The ten-year review offers several insights that can be applied more generally to the management and development of diversity and inclusion in organisations. First, defining harm from the point of view of the person harmed rather than a supposedly neutral authority can cause a rapid shift in workloads and priorities. The reporting of hate crimes rose but we don’t know if hate rose, fell or stayed the same. Although we do know that, as a society, we paid more attention to racist acts.
Second, recruitment, retention and promotion are not simple dials to move simultaneously. If an organisation’s structure is designed to operate at a glacial pace and there is only one entry point, flexibility will not magically appear just because a target is set.
Third, processes are easier to tackle than behaviours. If family liaison officers give the impression that they believe black victims of violence to be themselves involved in criminal activities, as Baroness Lawrence told the review committee, then they become an additional instrument of oppression. Diversity awareness training cannot hope to change these attitudes as long as the organisation continues to position itself as superior to its clients.
For all the argument about the phrase ‘institutional racism’, it is undeniable that an organisation’s default posture towards its stakeholders is a collective matter. What ‘we’ think about ‘them’ can, in many cases, form the bulk of an organisation’s self-image and thereby constrain and distort the behaviour of its members.
Macpherson is still very much with us. The ‘Twenty Years On’ inquiry was launched in December 2018.4 The inquiry will revisit the 70 recommendations and assess progress on diversity and inclusion in the police. That the principles laid down in the original report still need reinforcing says much about the difficult nature of organisational change. The idea that an organisation can be fundamentally flawed, together with the observation that its policies and practices enable and empower the flaws, are not topics that leaders are keen to dwell on if, indeed, they recognise them as topics worthy of their consideration. The wider social context conditions leaders’ thinking. Prior to Macpherson, the police – and many other public bodies – were actually exempt from race relations legislation. This surely signalled to leaders that racism was either irrelevant or impossible in their organisations.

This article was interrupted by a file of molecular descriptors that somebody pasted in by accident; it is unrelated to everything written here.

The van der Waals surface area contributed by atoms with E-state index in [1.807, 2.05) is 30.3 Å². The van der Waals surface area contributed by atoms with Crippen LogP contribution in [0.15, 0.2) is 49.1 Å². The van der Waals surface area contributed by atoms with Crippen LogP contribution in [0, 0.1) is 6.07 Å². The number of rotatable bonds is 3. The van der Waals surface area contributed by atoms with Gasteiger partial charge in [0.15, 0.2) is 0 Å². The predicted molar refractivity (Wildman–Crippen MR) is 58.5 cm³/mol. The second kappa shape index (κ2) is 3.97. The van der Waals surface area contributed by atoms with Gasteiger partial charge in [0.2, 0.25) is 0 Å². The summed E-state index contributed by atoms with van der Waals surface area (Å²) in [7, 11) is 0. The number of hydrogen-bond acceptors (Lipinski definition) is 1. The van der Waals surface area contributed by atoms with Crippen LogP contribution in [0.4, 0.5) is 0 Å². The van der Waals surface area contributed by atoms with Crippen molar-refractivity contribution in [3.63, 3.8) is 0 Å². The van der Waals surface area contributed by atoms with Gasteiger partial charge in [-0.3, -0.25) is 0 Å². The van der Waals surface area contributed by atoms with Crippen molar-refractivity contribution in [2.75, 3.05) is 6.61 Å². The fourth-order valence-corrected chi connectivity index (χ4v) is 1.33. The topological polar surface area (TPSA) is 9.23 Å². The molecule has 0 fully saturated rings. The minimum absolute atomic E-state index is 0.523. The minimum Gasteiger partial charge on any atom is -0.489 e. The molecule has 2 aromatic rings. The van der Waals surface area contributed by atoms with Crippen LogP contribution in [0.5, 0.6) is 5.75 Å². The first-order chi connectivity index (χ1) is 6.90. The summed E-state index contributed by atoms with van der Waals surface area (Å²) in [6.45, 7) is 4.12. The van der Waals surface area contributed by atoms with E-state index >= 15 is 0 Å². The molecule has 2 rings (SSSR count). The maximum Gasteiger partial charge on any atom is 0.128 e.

The periodic return of Macpherson and its recommendations to the spotlight allows us to hear about the lived experiences of BAME officers such as:
Carol Howard, ‘poster girl’ for Scotland Yard’s Olympics security operation in 2012 [who] was ruled by a tribunal in 2014 to have been victimised because of her race. Being used as a ‘token’, Ms Howard told the tribunal hearing, even stretched to the irony of having to drive Doreen Lawrence from Brixton to Kensington ‘to demonstrate to [her] that the organisation had come a long way as here I stood as a successful black female officer’.5
How many similar experiences are inflicted on minorities in other organisations every day? Institutional racism’s turn towards irony suggests that it is mutating rather than dying. Just as worrying are the signs that other organisations have not absorbed the ‘Macpherson principle’ – that racism is a definitional matter for the victim. The row in the Labour Party about antisemitism is a case in point.6 The party’s hair-splitting about definitions of antisemitism demonstrated the subversion of the Macpherson principle in a dizzying display of irony piled up on irony. Post-Macpherson, listening to people is a precondition for the identification of racist behaviour.
Diversity and Inclusion for Leaders: Making a Difference with the Diversity Headhunter is now available to buy on Amazon. As one of the UK’s leading authorities in executive search, interim management, workforce planning and diversification, Raj Tulsiani presents a compelling case for the commercial value of diversity and inclusion that goes beyond the moral issues.